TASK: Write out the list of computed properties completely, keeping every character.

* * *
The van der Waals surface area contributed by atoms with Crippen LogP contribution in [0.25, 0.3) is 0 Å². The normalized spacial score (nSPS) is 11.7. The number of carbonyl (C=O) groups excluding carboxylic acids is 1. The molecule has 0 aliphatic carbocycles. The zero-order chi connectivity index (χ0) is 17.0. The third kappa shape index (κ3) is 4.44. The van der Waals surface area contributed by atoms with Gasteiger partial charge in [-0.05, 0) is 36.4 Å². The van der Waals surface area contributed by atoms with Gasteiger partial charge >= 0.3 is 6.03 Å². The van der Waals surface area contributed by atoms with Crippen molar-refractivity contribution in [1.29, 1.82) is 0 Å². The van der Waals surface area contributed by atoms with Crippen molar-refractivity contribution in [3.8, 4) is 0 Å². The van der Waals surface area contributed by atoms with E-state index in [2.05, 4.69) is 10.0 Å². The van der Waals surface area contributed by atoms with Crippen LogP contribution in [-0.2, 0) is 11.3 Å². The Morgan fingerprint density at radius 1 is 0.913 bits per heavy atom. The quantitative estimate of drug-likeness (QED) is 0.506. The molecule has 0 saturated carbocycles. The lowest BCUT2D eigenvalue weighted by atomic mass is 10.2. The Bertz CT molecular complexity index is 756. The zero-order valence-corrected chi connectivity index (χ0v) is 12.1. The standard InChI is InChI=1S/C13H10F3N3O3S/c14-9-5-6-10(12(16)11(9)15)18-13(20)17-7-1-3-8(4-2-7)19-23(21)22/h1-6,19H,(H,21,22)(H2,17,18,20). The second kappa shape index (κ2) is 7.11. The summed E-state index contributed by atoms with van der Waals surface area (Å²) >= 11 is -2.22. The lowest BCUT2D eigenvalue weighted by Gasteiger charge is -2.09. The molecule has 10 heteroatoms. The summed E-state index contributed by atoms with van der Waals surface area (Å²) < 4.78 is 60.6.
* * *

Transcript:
The van der Waals surface area contributed by atoms with Crippen LogP contribution in [0.25, 0.3) is 0 Å². The normalized spacial score (nSPS) is 11.7. The number of carbonyl (C=O) groups excluding carboxylic acids is 1. The molecule has 0 aliphatic carbocycles. The zero-order chi connectivity index (χ0) is 17.0. The third kappa shape index (κ3) is 4.44. The van der Waals surface area contributed by atoms with Gasteiger partial charge in [-0.05, 0) is 36.4 Å². The van der Waals surface area contributed by atoms with Gasteiger partial charge >= 0.3 is 6.03 Å². The van der Waals surface area contributed by atoms with Crippen molar-refractivity contribution in [1.29, 1.82) is 0 Å². The van der Waals surface area contributed by atoms with Crippen molar-refractivity contribution in [3.8, 4) is 0 Å². The van der Waals surface area contributed by atoms with E-state index in [2.05, 4.69) is 10.0 Å². The van der Waals surface area contributed by atoms with Crippen LogP contribution in [-0.2, 0) is 11.3 Å². The Morgan fingerprint density at radius 1 is 0.913 bits per heavy atom. The quantitative estimate of drug-likeness (QED) is 0.506. The molecule has 0 saturated carbocycles. The lowest BCUT2D eigenvalue weighted by atomic mass is 10.2. The Bertz CT molecular complexity index is 756. The zero-order valence-corrected chi connectivity index (χ0v) is 12.1. The standard InChI is InChI=1S/C13H10F3N3O3S/c14-9-5-6-10(12(16)11(9)15)18-13(20)17-7-1-3-8(4-2-7)19-23(21)22/h1-6,19H,(H,21,22)(H2,17,18,20). The second kappa shape index (κ2) is 7.11. The summed E-state index contributed by atoms with van der Waals surface area (Å²) >= 11 is -2.22. The lowest BCUT2D eigenvalue weighted by Gasteiger charge is -2.09. The molecule has 10 heteroatoms. The summed E-state index contributed by atoms with van der Waals surface area (Å²) < 4.78 is 60.6.